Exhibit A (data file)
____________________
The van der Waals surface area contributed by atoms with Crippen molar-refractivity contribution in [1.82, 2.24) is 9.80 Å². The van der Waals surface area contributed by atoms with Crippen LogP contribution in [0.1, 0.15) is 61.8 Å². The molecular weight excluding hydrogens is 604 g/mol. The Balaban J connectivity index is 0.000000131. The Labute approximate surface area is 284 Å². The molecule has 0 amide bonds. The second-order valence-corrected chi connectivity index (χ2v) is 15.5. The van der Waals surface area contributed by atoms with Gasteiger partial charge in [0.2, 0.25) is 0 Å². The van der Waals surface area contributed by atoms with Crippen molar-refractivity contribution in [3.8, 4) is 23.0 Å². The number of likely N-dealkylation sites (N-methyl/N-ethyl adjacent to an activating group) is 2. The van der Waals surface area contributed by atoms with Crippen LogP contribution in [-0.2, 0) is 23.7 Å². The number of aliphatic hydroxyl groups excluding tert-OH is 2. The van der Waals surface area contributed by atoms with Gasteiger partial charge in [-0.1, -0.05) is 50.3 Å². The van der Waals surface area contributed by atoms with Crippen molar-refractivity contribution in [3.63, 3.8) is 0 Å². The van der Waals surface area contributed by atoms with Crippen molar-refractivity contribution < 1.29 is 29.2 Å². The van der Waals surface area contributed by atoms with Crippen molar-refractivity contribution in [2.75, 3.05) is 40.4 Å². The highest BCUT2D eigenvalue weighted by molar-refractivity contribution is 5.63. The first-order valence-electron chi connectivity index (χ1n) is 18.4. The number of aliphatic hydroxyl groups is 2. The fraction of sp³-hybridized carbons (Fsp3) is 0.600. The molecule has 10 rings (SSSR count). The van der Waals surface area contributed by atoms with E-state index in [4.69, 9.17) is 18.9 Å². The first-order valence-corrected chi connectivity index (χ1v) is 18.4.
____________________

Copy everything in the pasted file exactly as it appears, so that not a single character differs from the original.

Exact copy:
The van der Waals surface area contributed by atoms with Crippen molar-refractivity contribution in [1.82, 2.24) is 9.80 Å². The van der Waals surface area contributed by atoms with Crippen LogP contribution in [0.1, 0.15) is 61.8 Å². The molecular weight excluding hydrogens is 604 g/mol. The Balaban J connectivity index is 0.000000131. The Labute approximate surface area is 284 Å². The molecule has 0 amide bonds. The second-order valence-corrected chi connectivity index (χ2v) is 15.5. The van der Waals surface area contributed by atoms with Gasteiger partial charge in [0.2, 0.25) is 0 Å². The van der Waals surface area contributed by atoms with Crippen molar-refractivity contribution in [3.8, 4) is 23.0 Å². The number of likely N-dealkylation sites (N-methyl/N-ethyl adjacent to an activating group) is 2. The van der Waals surface area contributed by atoms with Crippen LogP contribution in [-0.2, 0) is 23.7 Å². The number of aliphatic hydroxyl groups excluding tert-OH is 2. The van der Waals surface area contributed by atoms with Gasteiger partial charge in [-0.1, -0.05) is 50.3 Å². The van der Waals surface area contributed by atoms with Crippen molar-refractivity contribution in [3.63, 3.8) is 0 Å². The van der Waals surface area contributed by atoms with Crippen molar-refractivity contribution < 1.29 is 29.2 Å². The van der Waals surface area contributed by atoms with Crippen molar-refractivity contribution in [2.75, 3.05) is 40.4 Å². The highest BCUT2D eigenvalue weighted by molar-refractivity contribution is 5.63. The first-order valence-electron chi connectivity index (χ1n) is 18.4. The number of aliphatic hydroxyl groups is 2. The fraction of sp³-hybridized carbons (Fsp3) is 0.600. The molecule has 10 rings (SSSR count). The van der Waals surface area contributed by atoms with E-state index in [4.69, 9.17) is 18.9 Å². The first-order valence-corrected chi connectivity index (χ1v) is 18.4.